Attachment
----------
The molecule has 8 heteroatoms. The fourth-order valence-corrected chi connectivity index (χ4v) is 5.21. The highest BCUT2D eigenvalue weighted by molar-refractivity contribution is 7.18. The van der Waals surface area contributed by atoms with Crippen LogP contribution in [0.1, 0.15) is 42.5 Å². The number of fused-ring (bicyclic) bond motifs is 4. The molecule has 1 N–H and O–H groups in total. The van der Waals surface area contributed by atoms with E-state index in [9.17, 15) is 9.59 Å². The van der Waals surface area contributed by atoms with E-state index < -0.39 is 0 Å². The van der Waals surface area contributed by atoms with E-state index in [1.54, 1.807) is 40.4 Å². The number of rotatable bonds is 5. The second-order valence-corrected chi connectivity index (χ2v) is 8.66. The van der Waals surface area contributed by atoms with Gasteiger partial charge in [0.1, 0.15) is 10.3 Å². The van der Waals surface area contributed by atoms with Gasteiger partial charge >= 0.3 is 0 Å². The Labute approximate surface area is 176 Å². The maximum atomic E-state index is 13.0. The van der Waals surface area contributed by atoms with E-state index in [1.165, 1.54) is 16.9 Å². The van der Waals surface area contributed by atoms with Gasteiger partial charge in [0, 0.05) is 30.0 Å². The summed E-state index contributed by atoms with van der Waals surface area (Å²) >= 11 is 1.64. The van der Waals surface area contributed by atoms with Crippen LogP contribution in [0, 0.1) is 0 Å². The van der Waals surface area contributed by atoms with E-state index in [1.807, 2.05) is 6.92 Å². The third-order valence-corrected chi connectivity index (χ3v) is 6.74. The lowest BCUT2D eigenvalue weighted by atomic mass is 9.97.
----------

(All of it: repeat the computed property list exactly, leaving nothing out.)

The molecule has 8 heteroatoms. The fourth-order valence-corrected chi connectivity index (χ4v) is 5.21. The highest BCUT2D eigenvalue weighted by molar-refractivity contribution is 7.18. The van der Waals surface area contributed by atoms with Crippen LogP contribution in [0.1, 0.15) is 42.5 Å². The number of fused-ring (bicyclic) bond motifs is 4. The molecule has 1 N–H and O–H groups in total. The van der Waals surface area contributed by atoms with E-state index in [9.17, 15) is 9.59 Å². The van der Waals surface area contributed by atoms with E-state index < -0.39 is 0 Å². The van der Waals surface area contributed by atoms with E-state index in [1.54, 1.807) is 40.4 Å². The number of rotatable bonds is 5. The second-order valence-corrected chi connectivity index (χ2v) is 8.66. The van der Waals surface area contributed by atoms with Gasteiger partial charge in [0.1, 0.15) is 10.3 Å². The van der Waals surface area contributed by atoms with Gasteiger partial charge >= 0.3 is 0 Å². The Labute approximate surface area is 176 Å². The maximum atomic E-state index is 13.0. The van der Waals surface area contributed by atoms with E-state index in [1.165, 1.54) is 16.9 Å². The van der Waals surface area contributed by atoms with Gasteiger partial charge in [0, 0.05) is 30.0 Å². The summed E-state index contributed by atoms with van der Waals surface area (Å²) >= 11 is 1.64. The van der Waals surface area contributed by atoms with Crippen LogP contribution in [0, 0.1) is 0 Å². The van der Waals surface area contributed by atoms with E-state index in [1.807, 2.05) is 6.92 Å². The third-order valence-corrected chi connectivity index (χ3v) is 6.74. The lowest BCUT2D eigenvalue weighted by atomic mass is 9.97.